Epilepsy is a neurological disorder that affects people of all ages. It is characterized by having more than one seizure. Seizures are caused by abnormal electrical activity in the brain. If you are having a seizure, it is important to seek medical help right away. In this blog post, we will discuss what epilepsy is, the symptoms of a seizure, and the causes of epilepsy.
What Is Epilepsy?
Epilepsy is a neurological disorder that can be genetic or idiopathic. Epilepsy is genetic if it is passed down from family members. Epilepsy is considered to be genetic in 30-40% of cases. Idiopathic epilepsy is when the cause is unknown.
Epilepsy can be caused by a genetic mutation, head injury, stroke, or another medical condition.
Types of Seizures
There are two types of seizures we’re going to talk broadly about today, although we’ll be breaking down seizure types more in the future. Today we’ll discuss generalized and partial seizures. Generalized seizures occur when the whole brain is affected. Partial seizures occur when only one part of the brain is affected.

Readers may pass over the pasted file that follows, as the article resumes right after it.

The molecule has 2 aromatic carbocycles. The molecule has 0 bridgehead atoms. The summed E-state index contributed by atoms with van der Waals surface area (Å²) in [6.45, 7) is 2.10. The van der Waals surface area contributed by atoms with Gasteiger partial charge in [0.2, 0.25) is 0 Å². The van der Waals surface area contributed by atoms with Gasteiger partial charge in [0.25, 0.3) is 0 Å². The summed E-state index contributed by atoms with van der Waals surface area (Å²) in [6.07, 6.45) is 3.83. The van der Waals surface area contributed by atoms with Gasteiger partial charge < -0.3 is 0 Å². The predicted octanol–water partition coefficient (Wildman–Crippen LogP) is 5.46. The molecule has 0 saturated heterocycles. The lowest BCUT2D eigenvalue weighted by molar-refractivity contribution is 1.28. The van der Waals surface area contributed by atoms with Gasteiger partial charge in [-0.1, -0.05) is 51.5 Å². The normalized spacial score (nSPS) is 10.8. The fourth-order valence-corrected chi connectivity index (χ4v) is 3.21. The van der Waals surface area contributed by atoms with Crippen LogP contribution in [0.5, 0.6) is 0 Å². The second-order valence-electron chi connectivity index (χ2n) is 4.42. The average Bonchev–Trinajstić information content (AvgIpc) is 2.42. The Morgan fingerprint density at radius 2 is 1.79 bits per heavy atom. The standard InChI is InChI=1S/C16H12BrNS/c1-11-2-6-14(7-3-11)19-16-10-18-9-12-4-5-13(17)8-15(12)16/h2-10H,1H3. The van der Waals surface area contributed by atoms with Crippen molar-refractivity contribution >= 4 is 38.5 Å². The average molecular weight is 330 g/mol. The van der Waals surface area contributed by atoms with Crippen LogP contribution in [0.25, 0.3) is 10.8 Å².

Symptoms of a Seizure
The symptoms of a seizure depend on the type of seizure. Generalized seizures can cause loss of consciousness, enuresis(loss of bladder control), convulsions, muscle rigidity, and vomiting. Partial seizures can cause odd sensations, muscle twitching, and changes in behavior.
Both types of seizures are usually, but not always followed by a post-ictal state in which the person with epilepsy will ask the same questions over and over, feel exhaustion, and may experience another seizure.
They are not likely to remember that they had a seizure at all.
What Can You Do?
If you think you or someone you know may be having a seizure, it is important to stay calm and call 911. Seizures can be frightening, but they are not usually life-threatening.
It is always important to turn someone on their side and move any objects with sharp edges out of the way. Do not put anything in their mouth.
When you’ve recovered, it is a good idea to see your doctor. You may be referred to a neurologist or an epileptologist, who can perform further diagnostic tests.